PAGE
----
Sitting at the table (InfoSavvy)

Dining table set for breakfast

Image from freeimages.co.uk

In the past I have called for an instruction menu, especially in the case of one-shot sessions.  While I still see a menu as valuable, a recent course has refined my thinking on this issue.

The course was called Dynamic.One-shot Library Instruction.  The instructors, Heidi Buchanan and Beth McDonough, stressed the importance of conversations with course instructors, both in planning one-shots and in following up.  Conversations with my fellow course participants were an added bonus.  Through these exchanges I picked up some techniques to freshen up future sessions.

Focusing on a menu alone would be like ordering at a fast-food restaurant.  While fast food has its place, there is much to be said for sitting down to a leisurely meal with a friend.  Focusing more on the conversations would be like such a meal.

Please join your librarians for talks around the information literacy table.  If they take place around an actual meal (paying my own way, of course), I wouldn’t mind.

 

Posted by on April 10th, 2014 Comments Off

An InfoSavvy vacation

Blossoming trees

Image from freeimages.co.uk

I am on vacation this week.  Stay tuned for a regular post next week.  Happy Spring!

Posted by on April 4th, 2014 Comments Off

My viewpoint on POV Reference Center (InfoSavvy)

EBSCO Information Services/
EBSCOhost is the registered trademark of EBSCO Information
Services.  All rights to the Trademark are the
exclusive property of EBSCO Information Services.

The libraries subscribe to the Points of View Reference Center database.  For those of you who’ve never tried it, it is a useful starting point to research hot topics.

Each Point of View entry includes a point essay, a counterpoint essay, and critical analyses.  These would be useful for getting some background on  a topic, as would the Debate blog.

 

Along with the Points of View are a variety of source types.   If you are going in-depth about source types in your courses, I would love to collaborate on a lesson!

 

Other handy features include images that you or your students can use in class presentations.  These images are copyrighted, though, and can only be used for classroom purposes.

 

Try Points of View Reference Center for yourself.  You are the best judges of where this database, or specific features, would be useful.  Of course you can also contact your librarians for more information.

Posted by on March 27th, 2014 Comments Off

New info lit framework (InfoSavvy)

Cubes arranged into larger and larger blocks

Image from freeimages.co.uk

Often I have mentioned the ACRL Standards (2000) in these posts.  Last month the Association of College & Research Libraries released the initial draft of a new information literacy framework (2014).

As useful a starting point as the Standards were, the new framework includes some important concepts they did not address.  These threshold concepts (to use the ACRL terminology) show research as :

  • Conversation (p. 11)
  • Questioning (p.13 )
  • Beyond formats (p.15 )

The framework even includes suggested assignments for fostering each concept.

I could go on at length about the framework, but I’m still getting to know it myself.  Besides, this post is only the first of what I hope will be many conversations–in many venues–about these ideas.  Note that there is even a site for offering your feedback.

References

Association of College & Research Libraries (2014). Framework for information literacy for higher education: Draft 1, part 1.  Retrieved from http://acrl.ala.org/ilstandards/wp-content/uploads/2014/02/Framework-for-IL-for-HE-Draft-1-Part-1.pdf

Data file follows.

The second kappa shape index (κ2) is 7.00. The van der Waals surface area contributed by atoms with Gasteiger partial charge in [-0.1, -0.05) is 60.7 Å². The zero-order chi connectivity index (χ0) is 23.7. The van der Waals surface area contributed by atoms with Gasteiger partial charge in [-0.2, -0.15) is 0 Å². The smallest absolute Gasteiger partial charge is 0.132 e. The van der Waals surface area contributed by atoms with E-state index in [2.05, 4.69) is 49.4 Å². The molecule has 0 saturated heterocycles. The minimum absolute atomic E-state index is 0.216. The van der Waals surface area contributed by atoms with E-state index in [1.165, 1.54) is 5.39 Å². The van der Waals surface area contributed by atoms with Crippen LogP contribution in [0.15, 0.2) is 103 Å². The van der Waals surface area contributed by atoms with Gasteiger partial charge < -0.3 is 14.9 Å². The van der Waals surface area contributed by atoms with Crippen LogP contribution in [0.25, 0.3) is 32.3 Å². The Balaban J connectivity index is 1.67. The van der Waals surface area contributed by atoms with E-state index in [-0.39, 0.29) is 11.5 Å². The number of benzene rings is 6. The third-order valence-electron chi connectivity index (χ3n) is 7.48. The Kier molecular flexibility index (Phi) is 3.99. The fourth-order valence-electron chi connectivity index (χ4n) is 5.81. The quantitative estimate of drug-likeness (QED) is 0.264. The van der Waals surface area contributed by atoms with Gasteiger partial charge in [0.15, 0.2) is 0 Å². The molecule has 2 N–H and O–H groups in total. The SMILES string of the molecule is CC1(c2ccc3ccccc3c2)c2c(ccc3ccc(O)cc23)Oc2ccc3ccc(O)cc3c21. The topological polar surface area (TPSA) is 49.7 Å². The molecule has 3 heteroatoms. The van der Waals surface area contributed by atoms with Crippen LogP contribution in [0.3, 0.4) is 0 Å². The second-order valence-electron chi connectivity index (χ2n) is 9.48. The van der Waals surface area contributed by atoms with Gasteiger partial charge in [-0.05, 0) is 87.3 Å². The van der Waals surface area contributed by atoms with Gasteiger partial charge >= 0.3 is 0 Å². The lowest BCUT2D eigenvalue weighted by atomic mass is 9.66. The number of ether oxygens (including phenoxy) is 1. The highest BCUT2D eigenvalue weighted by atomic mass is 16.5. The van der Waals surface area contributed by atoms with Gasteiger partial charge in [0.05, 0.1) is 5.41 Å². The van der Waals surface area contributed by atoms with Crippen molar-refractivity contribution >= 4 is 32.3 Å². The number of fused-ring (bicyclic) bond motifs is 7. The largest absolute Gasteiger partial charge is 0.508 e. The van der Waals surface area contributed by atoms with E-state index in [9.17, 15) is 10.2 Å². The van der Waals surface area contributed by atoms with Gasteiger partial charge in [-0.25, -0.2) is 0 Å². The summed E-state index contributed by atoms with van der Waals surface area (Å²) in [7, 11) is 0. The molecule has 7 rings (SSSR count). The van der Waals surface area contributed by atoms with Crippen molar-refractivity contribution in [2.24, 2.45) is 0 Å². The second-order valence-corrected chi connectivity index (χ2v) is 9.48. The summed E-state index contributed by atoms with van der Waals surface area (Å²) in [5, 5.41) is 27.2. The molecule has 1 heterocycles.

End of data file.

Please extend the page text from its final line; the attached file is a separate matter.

Association of College & Research Libraries. (2000). Information literacy competency standards for higher education. Chicago, IL: Author.

Posted by on March 20th, 2014 Comments Off

Day of service (InfoSavvy)

Huskies@ Finger Lake Checkpoint

Image from David Weekly: Retrieved from http://www.flickr.com/photos/dweekly/2312207615/, and used according to a Creative Commons Attribution License

Tomorrow is the Husky Day of Service.  In honor of the day I’ve updated the libraries’ Community Engagement guide.

The guide features resources from the libraries and beyond.  Please offer your feedback and comments.

May the guide spark conversations about community engagement.  May it support service learning beyond a single day.

Posted by on March 13th, 2014 Comments Off

The Second Annual Savvies (InfoSavvy)

Glass star

Image from freeimages.co.uk

Welcome to the 2014 InfoSavvy Movie Awards, my yearly salute to information use in film.  The credits for each film come from the Internet Movie Database.  Without further ado the Savvies go to:

For Overall Film

Educating Rita (1983): Dir. Lewis Gilbert; Written by Willy Russell; Starring Michael Caine, Julie Walters, Michael Williams.

Information exists in context.   Two information worlds collide when working-class Rita enters the university.   Rita is a fictional first-generation student.  Still,  librarians are looking at the research support needs of real first-generation students  (Pickard & Logan, 2013).

The prize winner of Defiance, Ohio (2005): Dir. Jane Anderson; Written by Terry Ryan (book) & Jane Anderson (screenplay); Starring Julianne Moore, Woody Harrelson, Laura Dern.

This film tells the story of Evelyn Ryan, a real-life housewife who kept her struggling family together by winning jingle contests.  ACRL (2000) Standard 4 describes using information “effectively to accomplish a specific purpose” (p. 12).  Evelyn effectively used her knowledge of contest rules, norms, sponsors, and products.  With ten children to feed she had a very real purpose.

School of rock (2003): Dir. Richard Linklater; Written by Mike White; Starring Jack Black, Mike White, Joan Cusack.

Desparate for a job, a rock musician finagles his way into a substitute teaching gig.  He and his students enter a Battle of the Bands.  Peterson (2010) ties the movie to multiple ACRL standards, especially in the scenes concerning the band’s formation (p. 68).  Since the lead character used information deceptively, the movie also raises an ethical question: how do we reward resourcefulness without condoning dishonesty.